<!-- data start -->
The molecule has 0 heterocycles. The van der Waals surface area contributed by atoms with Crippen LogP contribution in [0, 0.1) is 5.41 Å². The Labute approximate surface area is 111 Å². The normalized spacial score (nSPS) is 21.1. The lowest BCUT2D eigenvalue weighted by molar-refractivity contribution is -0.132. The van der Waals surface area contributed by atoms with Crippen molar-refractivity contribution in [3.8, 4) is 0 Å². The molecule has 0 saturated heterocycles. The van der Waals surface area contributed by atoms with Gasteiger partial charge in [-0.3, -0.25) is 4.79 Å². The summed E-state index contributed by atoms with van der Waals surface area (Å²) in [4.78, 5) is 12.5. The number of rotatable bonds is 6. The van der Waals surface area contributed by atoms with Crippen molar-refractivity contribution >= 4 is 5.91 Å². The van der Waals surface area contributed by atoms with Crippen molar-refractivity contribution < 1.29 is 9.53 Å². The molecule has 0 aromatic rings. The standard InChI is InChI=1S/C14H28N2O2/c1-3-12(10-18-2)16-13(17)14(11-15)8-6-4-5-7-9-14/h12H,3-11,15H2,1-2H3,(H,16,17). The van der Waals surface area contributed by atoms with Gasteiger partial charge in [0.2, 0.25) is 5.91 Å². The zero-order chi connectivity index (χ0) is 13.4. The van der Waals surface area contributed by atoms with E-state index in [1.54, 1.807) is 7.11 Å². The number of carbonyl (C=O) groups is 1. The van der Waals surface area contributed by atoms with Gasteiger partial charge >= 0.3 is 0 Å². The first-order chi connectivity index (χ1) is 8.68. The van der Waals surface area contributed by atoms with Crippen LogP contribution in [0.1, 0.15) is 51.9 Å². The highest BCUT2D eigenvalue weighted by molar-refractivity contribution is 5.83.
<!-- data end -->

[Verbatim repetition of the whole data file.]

The molecule has 0 heterocycles. The van der Waals surface area contributed by atoms with Crippen LogP contribution in [0, 0.1) is 5.41 Å². The Labute approximate surface area is 111 Å². The normalized spacial score (nSPS) is 21.1. The lowest BCUT2D eigenvalue weighted by molar-refractivity contribution is -0.132. The van der Waals surface area contributed by atoms with Crippen molar-refractivity contribution in [3.8, 4) is 0 Å². The molecule has 0 saturated heterocycles. The van der Waals surface area contributed by atoms with Gasteiger partial charge in [-0.3, -0.25) is 4.79 Å². The summed E-state index contributed by atoms with van der Waals surface area (Å²) in [4.78, 5) is 12.5. The number of rotatable bonds is 6. The van der Waals surface area contributed by atoms with Crippen molar-refractivity contribution >= 4 is 5.91 Å². The van der Waals surface area contributed by atoms with Crippen molar-refractivity contribution < 1.29 is 9.53 Å². The molecule has 0 aromatic rings. The standard InChI is InChI=1S/C14H28N2O2/c1-3-12(10-18-2)16-13(17)14(11-15)8-6-4-5-7-9-14/h12H,3-11,15H2,1-2H3,(H,16,17). The van der Waals surface area contributed by atoms with Gasteiger partial charge in [0.2, 0.25) is 5.91 Å². The zero-order chi connectivity index (χ0) is 13.4. The van der Waals surface area contributed by atoms with E-state index in [1.54, 1.807) is 7.11 Å². The number of carbonyl (C=O) groups is 1. The van der Waals surface area contributed by atoms with Gasteiger partial charge >= 0.3 is 0 Å². The first-order chi connectivity index (χ1) is 8.68. The van der Waals surface area contributed by atoms with Crippen LogP contribution in [0.1, 0.15) is 51.9 Å². The highest BCUT2D eigenvalue weighted by molar-refractivity contribution is 5.83.